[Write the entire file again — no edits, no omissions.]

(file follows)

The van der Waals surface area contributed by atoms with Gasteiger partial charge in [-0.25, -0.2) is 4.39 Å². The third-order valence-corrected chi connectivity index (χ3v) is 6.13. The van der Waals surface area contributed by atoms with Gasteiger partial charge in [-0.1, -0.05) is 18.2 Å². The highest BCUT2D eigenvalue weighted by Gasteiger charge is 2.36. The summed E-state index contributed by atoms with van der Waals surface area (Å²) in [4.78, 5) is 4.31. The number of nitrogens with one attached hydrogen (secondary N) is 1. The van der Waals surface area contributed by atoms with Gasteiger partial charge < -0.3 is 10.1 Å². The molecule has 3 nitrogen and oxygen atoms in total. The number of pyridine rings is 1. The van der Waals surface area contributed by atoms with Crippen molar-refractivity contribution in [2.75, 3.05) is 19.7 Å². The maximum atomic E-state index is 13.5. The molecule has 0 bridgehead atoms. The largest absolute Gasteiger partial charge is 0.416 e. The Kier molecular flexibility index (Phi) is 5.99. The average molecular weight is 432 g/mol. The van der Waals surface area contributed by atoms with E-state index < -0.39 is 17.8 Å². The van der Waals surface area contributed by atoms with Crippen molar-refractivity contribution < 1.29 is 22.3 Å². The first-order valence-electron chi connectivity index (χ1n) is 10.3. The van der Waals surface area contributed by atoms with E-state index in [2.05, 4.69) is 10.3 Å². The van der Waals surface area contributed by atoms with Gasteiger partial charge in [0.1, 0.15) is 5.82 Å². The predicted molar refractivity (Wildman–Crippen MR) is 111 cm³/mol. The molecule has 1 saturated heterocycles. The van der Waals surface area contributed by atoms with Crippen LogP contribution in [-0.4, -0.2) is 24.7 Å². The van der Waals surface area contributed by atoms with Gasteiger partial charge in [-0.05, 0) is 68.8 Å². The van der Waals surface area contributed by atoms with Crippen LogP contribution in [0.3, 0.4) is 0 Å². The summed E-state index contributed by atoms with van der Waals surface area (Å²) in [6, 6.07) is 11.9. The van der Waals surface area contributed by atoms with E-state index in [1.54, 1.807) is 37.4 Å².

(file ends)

The van der Waals surface area contributed by atoms with Gasteiger partial charge in [-0.25, -0.2) is 4.39 Å². The third-order valence-corrected chi connectivity index (χ3v) is 6.13. The van der Waals surface area contributed by atoms with Gasteiger partial charge in [-0.1, -0.05) is 18.2 Å². The highest BCUT2D eigenvalue weighted by Gasteiger charge is 2.36. The summed E-state index contributed by atoms with van der Waals surface area (Å²) in [4.78, 5) is 4.31. The number of nitrogens with one attached hydrogen (secondary N) is 1. The van der Waals surface area contributed by atoms with Gasteiger partial charge < -0.3 is 10.1 Å². The molecule has 3 nitrogen and oxygen atoms in total. The number of pyridine rings is 1. The van der Waals surface area contributed by atoms with Crippen molar-refractivity contribution in [2.75, 3.05) is 19.7 Å². The maximum atomic E-state index is 13.5. The molecule has 0 bridgehead atoms. The largest absolute Gasteiger partial charge is 0.416 e. The Kier molecular flexibility index (Phi) is 5.99. The average molecular weight is 432 g/mol. The van der Waals surface area contributed by atoms with E-state index < -0.39 is 17.8 Å². The van der Waals surface area contributed by atoms with Crippen molar-refractivity contribution < 1.29 is 22.3 Å². The first-order valence-electron chi connectivity index (χ1n) is 10.3. The van der Waals surface area contributed by atoms with E-state index in [2.05, 4.69) is 10.3 Å². The van der Waals surface area contributed by atoms with Gasteiger partial charge in [0.1, 0.15) is 5.82 Å². The predicted molar refractivity (Wildman–Crippen MR) is 111 cm³/mol. The molecule has 1 saturated heterocycles. The van der Waals surface area contributed by atoms with Crippen LogP contribution in [-0.4, -0.2) is 24.7 Å². The van der Waals surface area contributed by atoms with Gasteiger partial charge in [-0.05, 0) is 68.8 Å². The van der Waals surface area contributed by atoms with Crippen LogP contribution in [0.3, 0.4) is 0 Å². The summed E-state index contributed by atoms with van der Waals surface area (Å²) in [6, 6.07) is 11.9. The van der Waals surface area contributed by atoms with E-state index in [1.54, 1.807) is 37.4 Å².